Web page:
China-India synchronized border disengagement a positive development
Andrew Korybko

Editor's note: Andrew Korybko is a Moscow-based American political analyst. The article reflects the author's opinions and not necessarily those of CGTN.

The Chinese Ministry of National Defense announced on Wednesday that "The Chinese and Indian frontline troops at the southern and northern bank of the Pangong Tso Lake start synchronized and organized disengagement from February 10." This follows the outcome of their ninth round of China-India Corps Commander Level Meeting. 

Provided that the agreement is implemented in full, then Asia will breathe a collective sigh of relief as the two largest countries in the world finally de-escalate tensions that first surged last year following several violent incidents along the Line of Actual Control (LAC).

China blamed India for the first deadly clashes between their forces in decades, while India blamed China. What's important at this point, however, is to focus on what comes next and how such regrettable incidents can be avoided in the future. The agreement to synchronize the disengagement of their forces shows that neither side wants matters to escalate any further than they previously did. 

It also speaks to the success of the difficult but ultimately successful meetings between their military representatives since then. In the end, diplomacy won out over more forceful means for resolving their differences.

That's exactly how it should be since any large-scale armed conflict between these neighboring nations and historically connected civilizations was bound to end in a mutually detrimental outcome. After all, the 21st century is supposed to be the Asian Century according to many analysts, but that can't unfold to its maximum potential if China and India remain at loggerheads over the LAC. 

To be clear, their territorial differences aren't conclusively resolved, but with diplomacy nowadays leading the way, there's renewed optimism that such differences will remain manageable without either side resorting to military means again.

The international context in which their synchronized disengagement is taking place is worth mentioning. Newly inaugurated U.S. President Joe Biden is presently reviewing his country's role in the world after the chaotic past four years of the former Donald Trump Administration.

It was the 45th U.S. president who aimed to divide and rule Asia by provoking hostilities between China and India, but with him finally out of the White House after only a single term in office, it's interesting that they were able to patch up their differences so quickly. This likely isn't a coincidence either since the Biden Administration is comparatively more pragmatic than the Trump one.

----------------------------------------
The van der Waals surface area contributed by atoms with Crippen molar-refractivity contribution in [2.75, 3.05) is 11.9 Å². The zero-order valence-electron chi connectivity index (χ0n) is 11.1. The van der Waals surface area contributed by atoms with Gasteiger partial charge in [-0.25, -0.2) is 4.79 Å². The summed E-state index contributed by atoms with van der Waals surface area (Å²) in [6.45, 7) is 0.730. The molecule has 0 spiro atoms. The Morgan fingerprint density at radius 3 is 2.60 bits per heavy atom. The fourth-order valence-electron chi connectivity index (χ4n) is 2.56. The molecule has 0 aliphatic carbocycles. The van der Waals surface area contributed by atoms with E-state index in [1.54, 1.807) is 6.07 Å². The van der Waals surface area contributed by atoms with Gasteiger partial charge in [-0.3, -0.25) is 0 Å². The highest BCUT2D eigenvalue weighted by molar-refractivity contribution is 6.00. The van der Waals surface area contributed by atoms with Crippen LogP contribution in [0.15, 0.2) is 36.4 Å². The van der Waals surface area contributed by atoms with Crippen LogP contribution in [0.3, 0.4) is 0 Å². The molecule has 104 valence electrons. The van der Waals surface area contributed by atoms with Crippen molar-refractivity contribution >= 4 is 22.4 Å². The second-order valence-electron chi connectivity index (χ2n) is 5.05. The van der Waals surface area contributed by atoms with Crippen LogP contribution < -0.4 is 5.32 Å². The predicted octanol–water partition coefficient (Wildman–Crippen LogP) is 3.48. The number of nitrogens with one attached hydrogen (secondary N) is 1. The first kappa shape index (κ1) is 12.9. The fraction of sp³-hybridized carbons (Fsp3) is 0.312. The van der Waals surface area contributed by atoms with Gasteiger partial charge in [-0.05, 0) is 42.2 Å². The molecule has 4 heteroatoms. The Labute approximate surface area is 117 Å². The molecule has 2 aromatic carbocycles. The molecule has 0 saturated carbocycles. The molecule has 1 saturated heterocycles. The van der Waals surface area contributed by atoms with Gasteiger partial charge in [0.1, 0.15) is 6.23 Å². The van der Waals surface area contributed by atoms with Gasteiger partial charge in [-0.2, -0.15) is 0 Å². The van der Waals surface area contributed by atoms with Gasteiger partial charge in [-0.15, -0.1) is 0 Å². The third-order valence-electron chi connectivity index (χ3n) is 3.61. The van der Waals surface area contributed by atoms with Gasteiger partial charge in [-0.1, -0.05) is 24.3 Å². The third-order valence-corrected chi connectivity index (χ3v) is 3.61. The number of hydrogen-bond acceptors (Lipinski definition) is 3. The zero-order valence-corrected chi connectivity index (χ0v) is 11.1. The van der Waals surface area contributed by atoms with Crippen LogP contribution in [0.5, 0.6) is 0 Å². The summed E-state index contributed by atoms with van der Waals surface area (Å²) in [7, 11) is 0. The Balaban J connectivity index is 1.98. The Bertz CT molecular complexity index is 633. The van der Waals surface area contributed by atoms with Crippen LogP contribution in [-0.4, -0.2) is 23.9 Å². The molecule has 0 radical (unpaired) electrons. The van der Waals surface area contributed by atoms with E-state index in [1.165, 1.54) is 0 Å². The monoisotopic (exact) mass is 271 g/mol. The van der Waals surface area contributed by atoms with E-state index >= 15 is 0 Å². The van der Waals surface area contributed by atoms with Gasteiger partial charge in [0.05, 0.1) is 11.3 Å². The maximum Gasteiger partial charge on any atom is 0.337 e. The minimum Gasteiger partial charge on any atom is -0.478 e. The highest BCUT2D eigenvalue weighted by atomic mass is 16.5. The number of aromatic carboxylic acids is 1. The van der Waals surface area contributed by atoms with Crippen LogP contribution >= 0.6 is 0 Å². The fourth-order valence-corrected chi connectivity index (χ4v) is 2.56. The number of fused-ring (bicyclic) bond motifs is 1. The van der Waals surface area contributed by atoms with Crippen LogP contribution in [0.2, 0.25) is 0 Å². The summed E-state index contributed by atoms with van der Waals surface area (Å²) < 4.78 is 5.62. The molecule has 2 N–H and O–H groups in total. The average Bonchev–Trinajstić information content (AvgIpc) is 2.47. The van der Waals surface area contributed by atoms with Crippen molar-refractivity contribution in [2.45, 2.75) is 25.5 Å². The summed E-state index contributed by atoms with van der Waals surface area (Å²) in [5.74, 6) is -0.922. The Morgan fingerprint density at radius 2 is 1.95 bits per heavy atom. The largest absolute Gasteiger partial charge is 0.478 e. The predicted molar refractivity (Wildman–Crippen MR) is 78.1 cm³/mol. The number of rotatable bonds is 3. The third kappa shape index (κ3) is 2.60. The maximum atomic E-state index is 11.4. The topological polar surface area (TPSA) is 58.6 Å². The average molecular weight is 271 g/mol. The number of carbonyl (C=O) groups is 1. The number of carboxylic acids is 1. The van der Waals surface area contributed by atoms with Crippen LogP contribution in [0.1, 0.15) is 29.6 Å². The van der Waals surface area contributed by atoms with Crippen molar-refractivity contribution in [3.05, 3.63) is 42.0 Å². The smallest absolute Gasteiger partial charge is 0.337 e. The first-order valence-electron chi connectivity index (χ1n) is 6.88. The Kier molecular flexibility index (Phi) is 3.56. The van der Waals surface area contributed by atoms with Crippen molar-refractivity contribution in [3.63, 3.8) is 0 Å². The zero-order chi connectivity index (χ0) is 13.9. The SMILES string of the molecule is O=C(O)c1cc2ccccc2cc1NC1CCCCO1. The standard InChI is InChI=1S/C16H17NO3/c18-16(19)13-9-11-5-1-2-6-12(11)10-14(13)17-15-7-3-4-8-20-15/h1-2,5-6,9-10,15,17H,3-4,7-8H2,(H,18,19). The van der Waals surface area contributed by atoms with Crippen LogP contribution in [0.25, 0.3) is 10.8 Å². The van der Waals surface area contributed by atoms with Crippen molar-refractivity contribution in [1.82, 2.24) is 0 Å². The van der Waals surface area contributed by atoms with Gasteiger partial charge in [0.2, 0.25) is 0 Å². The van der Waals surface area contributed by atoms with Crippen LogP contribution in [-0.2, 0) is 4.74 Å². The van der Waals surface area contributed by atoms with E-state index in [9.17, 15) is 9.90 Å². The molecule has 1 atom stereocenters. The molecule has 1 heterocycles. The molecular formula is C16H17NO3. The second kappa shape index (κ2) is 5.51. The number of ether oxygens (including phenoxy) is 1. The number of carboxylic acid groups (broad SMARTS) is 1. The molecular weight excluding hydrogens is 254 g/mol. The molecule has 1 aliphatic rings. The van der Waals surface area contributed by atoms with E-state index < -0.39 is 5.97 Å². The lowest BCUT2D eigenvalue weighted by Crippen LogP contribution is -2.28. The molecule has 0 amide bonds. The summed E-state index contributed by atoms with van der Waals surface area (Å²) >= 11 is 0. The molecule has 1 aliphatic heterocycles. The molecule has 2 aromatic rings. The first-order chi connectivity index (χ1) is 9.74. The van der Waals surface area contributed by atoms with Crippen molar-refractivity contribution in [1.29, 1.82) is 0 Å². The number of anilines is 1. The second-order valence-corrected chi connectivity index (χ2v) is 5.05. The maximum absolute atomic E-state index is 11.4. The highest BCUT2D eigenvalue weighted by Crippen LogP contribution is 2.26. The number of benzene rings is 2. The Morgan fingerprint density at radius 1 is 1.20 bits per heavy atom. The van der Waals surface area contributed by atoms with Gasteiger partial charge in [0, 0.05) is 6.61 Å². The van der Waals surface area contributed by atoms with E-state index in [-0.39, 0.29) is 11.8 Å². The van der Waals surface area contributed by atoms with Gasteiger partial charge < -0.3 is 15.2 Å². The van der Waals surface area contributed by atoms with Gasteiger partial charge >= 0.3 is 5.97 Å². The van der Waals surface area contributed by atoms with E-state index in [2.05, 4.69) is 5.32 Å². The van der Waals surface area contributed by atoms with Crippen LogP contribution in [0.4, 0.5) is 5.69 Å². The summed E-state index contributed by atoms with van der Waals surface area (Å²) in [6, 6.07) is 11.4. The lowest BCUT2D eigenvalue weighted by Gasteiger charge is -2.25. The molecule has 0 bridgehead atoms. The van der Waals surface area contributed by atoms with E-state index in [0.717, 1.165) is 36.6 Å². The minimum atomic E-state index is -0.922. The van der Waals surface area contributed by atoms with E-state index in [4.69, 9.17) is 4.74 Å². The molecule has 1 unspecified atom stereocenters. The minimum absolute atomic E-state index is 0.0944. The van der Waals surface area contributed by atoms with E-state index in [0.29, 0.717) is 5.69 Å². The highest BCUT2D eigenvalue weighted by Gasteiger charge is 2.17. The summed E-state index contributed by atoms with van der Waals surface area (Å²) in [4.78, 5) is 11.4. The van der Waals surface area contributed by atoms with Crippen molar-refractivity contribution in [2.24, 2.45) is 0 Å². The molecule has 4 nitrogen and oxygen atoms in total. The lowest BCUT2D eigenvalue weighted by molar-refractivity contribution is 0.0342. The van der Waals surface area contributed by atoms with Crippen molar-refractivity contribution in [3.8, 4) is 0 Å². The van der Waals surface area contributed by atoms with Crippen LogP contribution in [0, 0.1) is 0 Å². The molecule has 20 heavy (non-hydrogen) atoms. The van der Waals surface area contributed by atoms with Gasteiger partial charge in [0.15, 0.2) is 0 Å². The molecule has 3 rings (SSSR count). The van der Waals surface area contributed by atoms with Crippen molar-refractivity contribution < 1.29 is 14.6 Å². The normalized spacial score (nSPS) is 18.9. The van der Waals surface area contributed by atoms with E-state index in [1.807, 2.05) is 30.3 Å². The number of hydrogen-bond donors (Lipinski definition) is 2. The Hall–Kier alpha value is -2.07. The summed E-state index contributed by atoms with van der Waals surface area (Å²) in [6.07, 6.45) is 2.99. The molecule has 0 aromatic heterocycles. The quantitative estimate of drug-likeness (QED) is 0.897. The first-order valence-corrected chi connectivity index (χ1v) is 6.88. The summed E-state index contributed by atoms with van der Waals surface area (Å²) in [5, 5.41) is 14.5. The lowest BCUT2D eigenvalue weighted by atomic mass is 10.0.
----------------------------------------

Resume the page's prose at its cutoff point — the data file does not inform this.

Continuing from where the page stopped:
Indian Prime Minister Narendra Modi addresses the "Howdy, Modi!" rally along with then U.S. President Donald Trump, in Houston, Texas, the U.S., September 22, 2019. /Xinhua

Indian Prime Minister Narendra Modi addresses the "Howdy, Modi!" rally along with then U.S. President Donald Trump, in Houston, Texas, the U.S., September 22, 2019. /Xinhua

Although President Biden recently spoke about what he expects will be a prolonged period of "extreme competition" with China, he at least hasn't yet done anything comparatively "out of the ordinary" by former President Trump's standards. 

Although his country's hostile rhetoric has continued, as does its misleadingly described "freedom of navigation operations" in the South China Sea, the Biden Administration doesn't seem as interested in exacerbating differences between China and India as the Trump one was. It's likely partially due to this lesser degree of meddling that they were able to reach their recent deal.

From the Indian perspective, New Delhi cannot rely as much on Washington as before for support during its tense disagreements with Beijing. This is because President Biden promised to focus on what he described as the "international rules of the road," which hints at a willingness to abide more by international norms than before. 

The key qualifier here is "more," not entirely, since it's taken for granted that the U.S. will still unilaterally abrogate those same "rules of the road" as it feels necessary to advance its interests. Even so, it hasn't sought to do this with respect to Chinese-Indian relations, at least not yet.

New Delhi likely interpreted that as a signal to stabilize relations with Beijing so that both countries can constructively focus on areas of mutual interest such as managing their other differences like those in the economic sphere. So long as military tensions remain low as both sides hope they will pend the full implementation of their synchronized disengagement deal, then the likelihood of reaching agreements on other  issues improves. 

With this hope in mind, everyone should welcome their latest military agreement since it gives hope for getting relations back on track and refocusing on the Asian Century that both want to achieve.

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